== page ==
To Honor Doug Engelbart, Who Passed Away Last Night, Please Go Watch His 1968 Demo

from the innovation-at-work dept

On the the 40th anniversary of Doug Engelbart’s famous 1968 demo of a personal computer system, we urged everyone to find some time to watch the video of his demo. Now, with the news that Engelbart passed away last night in his sleep, at age 88, we’ll once again suggest you find the 100 minutes necessary to rewatch the demo.

This is the birth of modern personal computing on so many levels. Engelbart, and his staff at SRI, more or less invented the very concept of a personal computer, including the mouse, the graphical user interface, hyperlinks, and so much more that is now standard today. So many of those concepts are now ubiquitous, in part, because of Engelbart’s brilliance, and his openness in sharing what he was working on and inspiring so many of those who came into contact with him over the years. Engelbart shared these concepts with the world, and the world took them and built so many useful things with them. The computing world we live in today would likely be very, very different if there had never been a Doug Engelbart.

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Comments on “To Honor Doug Engelbart, Who Passed Away Last Night, Please Go Watch His 1968 Demo”

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horse with no name says:

The computing world we live in today would likely be very, very different if there had never been a Doug Engelbart.

Every so often, someone comes along that sees things very differently, and he is an innovator that moves us forward in a big way with huge steps.

There are very few true innovators, he was one of them, and will be missed.

Lance says:

I had never watched this before today. Just some jaw-dropping stuff when you consider it was 1960-friggin-8. Text editing, hyperlinks, email, teleconferencing, shared desktop, forward and back (you know, like your browser). Oh, yeah: and he used a mouse.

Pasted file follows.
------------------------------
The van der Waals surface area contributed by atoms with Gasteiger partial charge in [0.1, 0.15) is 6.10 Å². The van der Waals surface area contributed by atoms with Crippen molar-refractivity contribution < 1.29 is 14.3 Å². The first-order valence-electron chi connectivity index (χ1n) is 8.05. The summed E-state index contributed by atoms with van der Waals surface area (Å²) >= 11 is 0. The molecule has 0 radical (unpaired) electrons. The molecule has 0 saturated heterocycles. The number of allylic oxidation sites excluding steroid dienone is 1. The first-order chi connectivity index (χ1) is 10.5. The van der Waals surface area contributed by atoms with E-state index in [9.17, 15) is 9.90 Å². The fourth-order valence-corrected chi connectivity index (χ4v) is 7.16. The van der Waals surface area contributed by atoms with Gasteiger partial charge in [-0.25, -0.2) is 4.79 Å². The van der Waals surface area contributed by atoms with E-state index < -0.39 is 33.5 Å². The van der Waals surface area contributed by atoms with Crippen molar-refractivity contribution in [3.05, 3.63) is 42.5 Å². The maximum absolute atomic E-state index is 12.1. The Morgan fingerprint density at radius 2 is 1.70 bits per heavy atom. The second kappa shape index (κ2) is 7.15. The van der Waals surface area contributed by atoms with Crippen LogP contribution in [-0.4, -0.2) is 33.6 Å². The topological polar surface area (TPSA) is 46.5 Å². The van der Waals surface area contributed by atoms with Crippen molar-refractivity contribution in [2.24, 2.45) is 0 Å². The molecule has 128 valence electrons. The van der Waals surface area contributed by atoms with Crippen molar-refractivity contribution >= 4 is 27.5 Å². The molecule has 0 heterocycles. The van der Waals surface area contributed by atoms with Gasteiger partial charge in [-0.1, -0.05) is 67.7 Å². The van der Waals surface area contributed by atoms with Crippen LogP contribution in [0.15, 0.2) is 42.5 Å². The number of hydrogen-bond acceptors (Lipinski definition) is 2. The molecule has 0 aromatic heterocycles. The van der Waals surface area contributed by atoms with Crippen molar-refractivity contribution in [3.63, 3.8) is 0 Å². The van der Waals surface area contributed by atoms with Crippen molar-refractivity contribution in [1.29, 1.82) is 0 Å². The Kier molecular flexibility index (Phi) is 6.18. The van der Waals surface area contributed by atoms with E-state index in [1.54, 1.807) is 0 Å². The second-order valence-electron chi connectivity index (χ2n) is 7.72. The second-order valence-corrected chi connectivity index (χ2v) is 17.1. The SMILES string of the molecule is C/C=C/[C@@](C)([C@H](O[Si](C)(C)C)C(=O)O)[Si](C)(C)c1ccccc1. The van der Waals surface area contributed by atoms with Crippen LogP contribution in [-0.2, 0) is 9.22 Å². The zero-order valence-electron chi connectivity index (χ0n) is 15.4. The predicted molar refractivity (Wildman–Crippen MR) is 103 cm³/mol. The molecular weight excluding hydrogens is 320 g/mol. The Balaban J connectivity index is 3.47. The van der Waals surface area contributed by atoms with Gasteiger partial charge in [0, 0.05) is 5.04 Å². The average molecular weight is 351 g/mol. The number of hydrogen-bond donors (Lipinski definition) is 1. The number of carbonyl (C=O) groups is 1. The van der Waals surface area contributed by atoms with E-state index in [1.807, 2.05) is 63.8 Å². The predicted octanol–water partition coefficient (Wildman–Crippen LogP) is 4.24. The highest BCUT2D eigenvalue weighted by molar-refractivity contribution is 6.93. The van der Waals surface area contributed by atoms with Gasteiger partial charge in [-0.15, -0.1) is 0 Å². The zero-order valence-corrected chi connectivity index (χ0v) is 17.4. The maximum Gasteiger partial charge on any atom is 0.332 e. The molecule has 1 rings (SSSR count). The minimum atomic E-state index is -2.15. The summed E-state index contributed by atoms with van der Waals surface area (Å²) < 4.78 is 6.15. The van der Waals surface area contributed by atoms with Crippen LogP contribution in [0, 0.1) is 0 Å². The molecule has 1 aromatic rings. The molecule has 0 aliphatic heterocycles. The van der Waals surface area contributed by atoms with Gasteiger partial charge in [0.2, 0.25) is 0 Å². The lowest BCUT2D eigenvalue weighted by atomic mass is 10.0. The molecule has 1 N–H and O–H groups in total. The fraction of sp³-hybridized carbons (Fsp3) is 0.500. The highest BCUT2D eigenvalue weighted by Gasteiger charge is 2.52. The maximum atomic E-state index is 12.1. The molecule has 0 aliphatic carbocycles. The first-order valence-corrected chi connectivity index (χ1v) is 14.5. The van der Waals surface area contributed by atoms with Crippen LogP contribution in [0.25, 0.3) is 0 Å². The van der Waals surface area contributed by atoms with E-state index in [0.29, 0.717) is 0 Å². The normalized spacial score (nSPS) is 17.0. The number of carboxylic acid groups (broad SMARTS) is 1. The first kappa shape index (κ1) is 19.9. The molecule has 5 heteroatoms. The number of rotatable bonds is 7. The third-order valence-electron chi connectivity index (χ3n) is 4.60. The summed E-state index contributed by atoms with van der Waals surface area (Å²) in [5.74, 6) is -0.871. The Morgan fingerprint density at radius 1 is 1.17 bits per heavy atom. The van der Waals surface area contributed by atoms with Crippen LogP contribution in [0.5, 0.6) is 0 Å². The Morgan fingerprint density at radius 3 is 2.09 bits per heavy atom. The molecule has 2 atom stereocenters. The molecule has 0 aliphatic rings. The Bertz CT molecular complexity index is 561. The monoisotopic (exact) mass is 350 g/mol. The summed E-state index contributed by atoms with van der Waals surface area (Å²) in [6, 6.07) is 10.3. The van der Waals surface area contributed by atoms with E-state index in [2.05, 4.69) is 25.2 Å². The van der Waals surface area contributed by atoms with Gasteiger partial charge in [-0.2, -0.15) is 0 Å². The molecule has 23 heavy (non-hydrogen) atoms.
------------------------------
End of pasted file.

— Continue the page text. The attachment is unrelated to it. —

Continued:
The talk was given in San Francisco, but the computer he controlled was in Menlo Park.

To put how amazing that was in context: he was hoping that this experimental ARPANET would be running the next year with 12 computers and transmitting at 20kbps.

He was the Edison of the computer age.

Pragmatic says:

Re: Re:

…except for the patent trolling. Edison is one of the reasons Hollywood came into existence. That’s right, they ran to California to get away from Edison’s lawyers.

We do owe Engelbart a debt, though. I wonder if Matthew “The Oatmeal” Inman will set up an Indiegogo fundraiser to set up a statue or something. I’d contribute.

Mike Linksvayer (profile) says:

condolences, but stay out of the Great Man gutter

The computing world we live in today would likely be very, very different if there had never been a Doug Engelbart.

Maybe very, very, considering the path dependency of computing development, in detail. But so what, would it have been very, very delayed or otherwise worse? I doubt it very much. Independent contemporaneous invention and all that.

Nick (profile) says:

Read this article for a good insight...

A short article about the meaning behind Englebart’s ideas…he was much more than any product creation, but the most about fostering collective intelligence…how groups interact with each other to “improve how they improve”. His contributions are still being studied to this day, and we can hope for a future where his ideas on constant improvement can be more fully realized.

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